Demand for bridging loans soared in the last quarter of 2016.  Figures compiled by the ASTL from its bridging lender members defied expectations with the value of bridging loans written increasing 26% in the final quarter of the year compared to the quarter ending September 2016.


Looking at the year as a whole, the growth was more modest with the value of loans written 9.4% higher in 2016 than they were in 2015.  Lending in the year still fell shy of the elusive £3billion, finishing the year at £2.83billion, up from £2.59billion last year; although the overall loan book at the end of 2016 increased by 29.7% compared to the end of 2016 to reach £3.3billion.


The value of applications increased 27.5% quarter on quarter, compared to a fall of 5% the previous quarter and a fall of 14% quarter on quarter in Q4 2015.  The improvement in Q4 2016 translates in to a massive increase of 71% compared to Q4 2015.


The disparity between applications and completions became clear however, as while applications for the year increased 34% over 2015, the value of loans written increased by just 9.4%.  This not only indicates that not all applications reach completion, but also that brokers tend to submit applications several lenders at a time.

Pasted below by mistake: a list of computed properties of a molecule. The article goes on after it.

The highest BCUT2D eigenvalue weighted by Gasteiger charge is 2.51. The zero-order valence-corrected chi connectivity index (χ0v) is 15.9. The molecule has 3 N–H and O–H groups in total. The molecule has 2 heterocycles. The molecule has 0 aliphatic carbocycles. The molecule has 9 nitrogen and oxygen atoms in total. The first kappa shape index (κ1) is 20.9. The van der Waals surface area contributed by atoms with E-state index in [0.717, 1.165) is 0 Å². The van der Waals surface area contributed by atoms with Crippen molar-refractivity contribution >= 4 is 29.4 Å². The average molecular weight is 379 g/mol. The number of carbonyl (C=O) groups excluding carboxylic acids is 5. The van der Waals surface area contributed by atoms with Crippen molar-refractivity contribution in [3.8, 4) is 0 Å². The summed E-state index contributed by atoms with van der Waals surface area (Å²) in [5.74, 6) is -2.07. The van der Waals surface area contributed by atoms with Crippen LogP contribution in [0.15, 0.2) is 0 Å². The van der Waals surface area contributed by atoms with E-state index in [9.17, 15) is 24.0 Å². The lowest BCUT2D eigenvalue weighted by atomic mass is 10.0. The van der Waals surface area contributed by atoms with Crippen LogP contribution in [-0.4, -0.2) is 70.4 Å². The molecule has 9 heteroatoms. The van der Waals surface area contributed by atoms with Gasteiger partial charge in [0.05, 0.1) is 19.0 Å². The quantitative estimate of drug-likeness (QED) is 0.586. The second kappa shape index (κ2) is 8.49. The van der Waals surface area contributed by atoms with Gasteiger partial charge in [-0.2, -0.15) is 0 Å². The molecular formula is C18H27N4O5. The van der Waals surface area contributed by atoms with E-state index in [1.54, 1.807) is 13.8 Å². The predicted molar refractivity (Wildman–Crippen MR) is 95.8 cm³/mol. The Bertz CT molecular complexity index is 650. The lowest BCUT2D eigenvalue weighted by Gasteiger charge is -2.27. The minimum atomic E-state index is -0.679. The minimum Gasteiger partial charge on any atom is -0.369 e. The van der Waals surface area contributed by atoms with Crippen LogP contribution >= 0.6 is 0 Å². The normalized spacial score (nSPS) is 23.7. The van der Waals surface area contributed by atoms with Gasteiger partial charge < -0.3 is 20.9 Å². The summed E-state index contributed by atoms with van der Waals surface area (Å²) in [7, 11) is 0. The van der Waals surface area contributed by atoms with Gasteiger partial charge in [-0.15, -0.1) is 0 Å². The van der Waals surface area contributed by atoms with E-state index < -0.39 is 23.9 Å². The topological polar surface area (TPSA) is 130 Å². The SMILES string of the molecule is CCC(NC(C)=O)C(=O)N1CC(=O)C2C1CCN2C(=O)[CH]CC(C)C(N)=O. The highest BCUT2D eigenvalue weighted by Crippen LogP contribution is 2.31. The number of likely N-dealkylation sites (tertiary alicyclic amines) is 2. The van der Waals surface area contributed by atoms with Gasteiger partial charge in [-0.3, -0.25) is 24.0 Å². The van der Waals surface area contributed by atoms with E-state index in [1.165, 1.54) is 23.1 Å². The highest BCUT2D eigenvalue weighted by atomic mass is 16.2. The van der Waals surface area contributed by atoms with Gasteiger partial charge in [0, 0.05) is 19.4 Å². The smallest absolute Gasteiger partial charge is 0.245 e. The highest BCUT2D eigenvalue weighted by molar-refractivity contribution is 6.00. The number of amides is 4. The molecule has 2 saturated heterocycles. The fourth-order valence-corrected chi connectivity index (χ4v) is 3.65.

Benson Hersch, CEO of the ASTL, says, “After a dip in volumes almost across the board in Q3 last year following the referendum, the size of the increase both in the quarter and across the year has overshot even my most optimistic expectations. I do expect volumes to rise again in the first quarter of this year, however I expect the percentage increase to be lower compared to Q4, as this quarter’s figures very much contrast with the Brexit blues that affected people looking for bridging loans between July and September last year.


“While lending by ASTL members didn’t quite hit £3billion, there are a number of bridging loans that fall under the radar, made by lenders that many people do not know exist, as well as those lenders who are not members, so the actual size of the bridging market is far larger.”


ASTL Press Release February 2017